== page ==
On 5 September 2018, the Court of Appeal handed down its judgment in the case of The Director of the Serious Fraud Office v Eurasian Natural Resources Corporation Limited and the Law Society [2018] EWCA Civ 2006, overturning a controversial decision of the High Court concerning the scope of legal professional privilege (LPP) in internal investigations. The decision has been welcomed by both businesses and the legal profession alike.

The law of privilege

The availability of LPP is a critical issue for businesses. If a document is privileged, then it is generally protected against disclosure in legal proceedings and also to enforcement authorities in an investigation. Documents created following an incident (including witness statements and investigation reports) could become very damaging for both the organisation and individuals if they were disclosable and LPP has accordingly been seen as a key protection for many years.

LPP takes two forms: Legal Advice Privilege and Litigation Privilege.

Legal Advice Privilege

  • Applies to communications between clients and their lawyers in connection with the giving of legal advice.
  • This includes documents which reflect such communications.
  • Only communications between a client and a lawyer will be protected by Legal Advice Privilege. Communications between a lawyer and third parties are outside the scope of the protection.
  • The term ‘client’ has been narrowly construed and in the context of a large company will be a small defined group, including directors and the chief executive etc.

Litigation Privilege

  • Litigation Privilege does apply to communications with third parties – but only if the following test applies:
    • Litigation is in progress or reasonable contemplation;
    • The communication was made for the sole or dominant purpose of conducting that litigation; and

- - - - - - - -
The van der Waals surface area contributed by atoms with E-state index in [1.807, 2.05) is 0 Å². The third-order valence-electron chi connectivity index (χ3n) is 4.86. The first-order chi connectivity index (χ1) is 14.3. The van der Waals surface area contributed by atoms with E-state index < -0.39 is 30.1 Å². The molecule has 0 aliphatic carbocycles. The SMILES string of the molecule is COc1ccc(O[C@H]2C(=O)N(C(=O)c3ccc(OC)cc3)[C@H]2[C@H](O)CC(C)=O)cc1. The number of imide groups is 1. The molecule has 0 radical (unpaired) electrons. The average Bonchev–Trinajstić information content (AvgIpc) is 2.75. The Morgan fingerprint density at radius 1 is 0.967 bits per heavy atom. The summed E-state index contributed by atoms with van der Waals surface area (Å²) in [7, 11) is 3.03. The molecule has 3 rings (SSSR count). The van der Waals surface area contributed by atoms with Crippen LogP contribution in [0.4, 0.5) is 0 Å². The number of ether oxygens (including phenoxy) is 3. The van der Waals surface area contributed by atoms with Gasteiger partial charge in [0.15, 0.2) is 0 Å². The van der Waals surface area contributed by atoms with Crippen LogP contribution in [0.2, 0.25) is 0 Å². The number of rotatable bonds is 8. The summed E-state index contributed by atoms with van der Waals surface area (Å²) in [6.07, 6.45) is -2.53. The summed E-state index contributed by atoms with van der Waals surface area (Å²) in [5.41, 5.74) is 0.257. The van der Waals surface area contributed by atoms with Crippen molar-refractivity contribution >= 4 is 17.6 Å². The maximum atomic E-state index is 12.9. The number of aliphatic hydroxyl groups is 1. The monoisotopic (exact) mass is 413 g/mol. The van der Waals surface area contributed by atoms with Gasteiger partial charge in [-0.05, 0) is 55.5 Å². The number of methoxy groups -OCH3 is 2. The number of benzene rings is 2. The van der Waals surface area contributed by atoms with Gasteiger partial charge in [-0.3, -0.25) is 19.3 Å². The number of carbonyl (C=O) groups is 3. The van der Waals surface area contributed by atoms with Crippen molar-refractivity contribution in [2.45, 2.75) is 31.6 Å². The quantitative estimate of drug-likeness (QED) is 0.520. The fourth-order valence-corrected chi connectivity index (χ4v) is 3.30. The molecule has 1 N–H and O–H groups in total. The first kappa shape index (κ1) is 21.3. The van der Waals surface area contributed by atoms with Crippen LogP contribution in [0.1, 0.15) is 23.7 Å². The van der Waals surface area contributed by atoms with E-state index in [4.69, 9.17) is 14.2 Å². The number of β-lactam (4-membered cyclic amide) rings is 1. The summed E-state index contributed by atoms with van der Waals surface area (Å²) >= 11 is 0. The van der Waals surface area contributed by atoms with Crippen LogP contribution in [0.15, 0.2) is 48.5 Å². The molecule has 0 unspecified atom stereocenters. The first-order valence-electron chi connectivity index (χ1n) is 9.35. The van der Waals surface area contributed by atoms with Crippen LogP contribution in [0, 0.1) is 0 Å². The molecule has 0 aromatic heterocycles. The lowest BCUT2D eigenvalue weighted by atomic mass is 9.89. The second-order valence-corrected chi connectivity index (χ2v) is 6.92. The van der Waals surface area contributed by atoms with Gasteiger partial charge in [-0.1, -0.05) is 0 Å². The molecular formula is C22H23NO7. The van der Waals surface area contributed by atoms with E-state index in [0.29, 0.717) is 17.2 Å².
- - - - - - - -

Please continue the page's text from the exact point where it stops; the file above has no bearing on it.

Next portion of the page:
• The litigation is adversarial – not investigative or inquisitorial.
  • This is known as the Three Rivers No. 5 Test.

Background to SFO v ENRC

In 2011, following a whistle-blower report, ENRC began an internal investigation into alleged corruption and fraud in its overseas operations. The SFO opened a criminal investigation into ENRC in April 2013 and sought disclosure of various documents created by ENRC’s lawyers and accountants during the internal investigation. This included notes of interviews between the company’s lawyers and employees and materials generated as part of a ‘books and records’ review by forensic accountants. ENRC refused to supply the on the basis they were covered by LPP.

On 8 May 2017, the High Court decided in the SFO’s favour, finding that none of the documents were covered by litigation privilege. In the High Court’s view, the documents had been created at too early a stage for criminal proceedings to be reasonably contemplated. The SFO had commenced an investigation, but that was not the same as a criminal prosecution. A criminal prosecution could only be reasonably contemplated once the potential defendant had sufficient knowledge of the facts to be able to say that the prosecutor would be satisfied there was a good chance of obtaining a conviction. It was stated: “a fear of prosecution on a worst case scenario is not good enough”.

Furthermore, even if a prosecution had been reasonably contemplated, none of the documents had been created with the dominant purpose of being used in such litigation, but had been produced in order to be provided to the SFO as part of their investigation with the intention of avoiding such litigation. It was also relevant, the Court held, that ENRC has always intended to show the documents to the SFO as part of promised cooperation.

In respect of Legal Advice Privilege, again this was not considered to apply. In the High Court’s view, and following the decision in Three Rivers No. 5, the interview notes were not communications between ENRC’s legal advisers and their “client” (i.e. persons in ENRC authorised to seek and obtain legal advice). Rather, they were notes of communications with employees who were essentially third party witnesses. Furthermore, the information in most of the documents was provided for the purpose of fact-finding, rather than to obtain legal advice.

The decision proved controversial.

The Court of Appeal’s Decision 

Following an appeal by ENRC, in which the Law Society also intervened and made submissions, the Court of Appeal almost entirely overturned the High Court’s decision, concluding that the High Court erred both in law and in its interpretation of the facts of the case.